A Compressed Bitset Class

Introduction

The Standard Template Library bitset class is a useful class suitable for most bitset operations, but if you are dealing with lots of large bitsets, it may be that the stl bitset class is missing a trick.

In many applications using bitsets, you will find that a typical bitset is either sparsely populated with bits, or conversely almost fully set. In these cases, a large bitset can use a lot of memory for what is actually being represented.

To overcome this, we have developed the CMJBitset class as a plug-in replacement for bitset. The CMJBitset classm depending on compilation optionsm may take as little as 7 bytes to represent a bitset of any size, assuming all the bits are set or reset. In comparision, a 1024 bitset will take 128 bytes. In essence, the CMJBitset operates by run length encoding a bitset if the bitset is either almost all set/reset, but otherwise uses the STL bitset class. We will refer to the different encodings as normal, sparse, and full.

Using the Code

General usage

Using the CMJBitset class should be simple. Replace bitset<N> in your code with CMJBitset<N> and include the CMJBitset.h header file. Because CMJBitset presents the same interface as bitset, this should be enough to get things working.

Loading/Saving the bitset

The class would not give a fraction of its potential benefit if you were unable to save and load the bitset to and from file. Hence, these member functions:

bool load(FILE *)

and

bool save(FILE *)

are provided; but perhaps more to the point, all members of the class are public, enabling you to load and save at will.

Compilation Options

If you examine MJBitset.h, there are a number of compilation options.

For debugging

This is used by the example project to test the CMJBitset class. I would also recommend that when trying out the CMJBitset class you do some testing with this as well. As of the current date, a "full coverage" test has not been carried out on the class; therefore, bugs are a definite possibility.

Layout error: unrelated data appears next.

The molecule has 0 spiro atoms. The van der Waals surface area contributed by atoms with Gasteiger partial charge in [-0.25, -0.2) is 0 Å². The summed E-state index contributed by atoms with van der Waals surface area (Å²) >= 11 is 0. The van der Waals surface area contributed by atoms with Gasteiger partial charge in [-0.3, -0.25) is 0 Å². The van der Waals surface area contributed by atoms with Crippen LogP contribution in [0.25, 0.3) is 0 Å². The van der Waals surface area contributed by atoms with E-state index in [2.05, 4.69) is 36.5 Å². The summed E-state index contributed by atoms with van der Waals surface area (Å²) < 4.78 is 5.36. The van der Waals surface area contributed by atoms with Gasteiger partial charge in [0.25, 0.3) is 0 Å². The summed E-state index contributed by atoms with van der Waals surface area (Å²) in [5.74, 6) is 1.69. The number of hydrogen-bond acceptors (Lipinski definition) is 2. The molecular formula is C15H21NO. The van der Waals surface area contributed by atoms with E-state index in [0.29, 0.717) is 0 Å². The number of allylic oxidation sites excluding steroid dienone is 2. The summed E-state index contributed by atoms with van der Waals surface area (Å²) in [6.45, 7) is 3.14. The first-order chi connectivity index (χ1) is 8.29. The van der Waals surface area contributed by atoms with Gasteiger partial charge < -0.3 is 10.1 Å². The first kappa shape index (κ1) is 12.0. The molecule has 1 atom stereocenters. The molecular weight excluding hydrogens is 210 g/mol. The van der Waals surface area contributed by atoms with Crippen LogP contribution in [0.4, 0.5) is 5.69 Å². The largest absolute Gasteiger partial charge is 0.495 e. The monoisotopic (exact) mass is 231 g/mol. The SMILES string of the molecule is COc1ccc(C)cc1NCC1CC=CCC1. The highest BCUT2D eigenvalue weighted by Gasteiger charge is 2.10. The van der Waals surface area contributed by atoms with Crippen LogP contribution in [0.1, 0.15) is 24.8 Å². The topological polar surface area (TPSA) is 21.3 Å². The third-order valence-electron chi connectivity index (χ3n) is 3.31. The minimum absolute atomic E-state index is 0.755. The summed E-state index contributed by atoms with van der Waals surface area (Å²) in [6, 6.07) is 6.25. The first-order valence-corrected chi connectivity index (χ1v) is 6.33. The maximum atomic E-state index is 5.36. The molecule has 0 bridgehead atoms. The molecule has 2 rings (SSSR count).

//
// When DEBUG_CMMJBITSET is defined, a shadow bitset is kept and
// validated against operations. This is obviously very slow
// uses loads of memory and defeats any purpose in using this
// class and hence should never be used outside of a debug session.
//
//
//#define DEBUG_CMJBITSET

The maximum bitset size you need to deal with

The default is for a maximum of 0xffff.

//
// data representation type for bitsets <= 256
// CMJBITSET_USE_CHAR should be defined
//

//#define CMJBITSET_USE_CHAR
#define CMJBITSET_USE_SHORT
//#defineCMJBITSET_USE_LONG

The Example Project

The example project is a simple win32 console application that attempts to regress the CMJBitset by creating a succession of bitmaps with random population levels and performing a reasonably comprehensive set of operations on the bitsets.

You easily may alter the regression test to compare performance between CMJBitset and bitset.

Points of Interest

Performance

The performance of the CMJBitset class is quite hard to quantify. For bitsets that it does not encode because they are neither full ror sparse, the CMJBitset class is clearly several times slower than bitset.

If you run the example regression test and make it use sparse bitsets, the times will still be a little faster than bitset. But, the comparitive speed will dramatically increase once the operations cease to be completely in memory either due to paging or loading/saving to files.

We have tested the class in the WhereWasI product and seen dramatic reductions in memory usages and very significant speed increases.

It is also notable that some operations with CMJBitset are dramatically faster than bitset. flip(), for example, simply needs to invert the full and sparse representation types.

At the top of the source file, there are a number of compilation options that affect the way CMJBitset allocates memory; the key option is set by default and reserves space within the class for bitsets with up to 4 bits set/unset. This often avoids the overhead of time and memory of using malloc/free, and in our examples is a definite performance bonus. Your mileage may vary and you may want to tune performance by changing some of these values.

History

  • June 14th, 2004 - 1.00 Released.
  • June 18th, 2004 - 1.01 Released. - Contains a number of optimisations
  • June 22nd, 2004 - 1.02 Released. - Fixes compilation bug with VC7.0. Fixes operator precedence bug that would effect normal bitset performance


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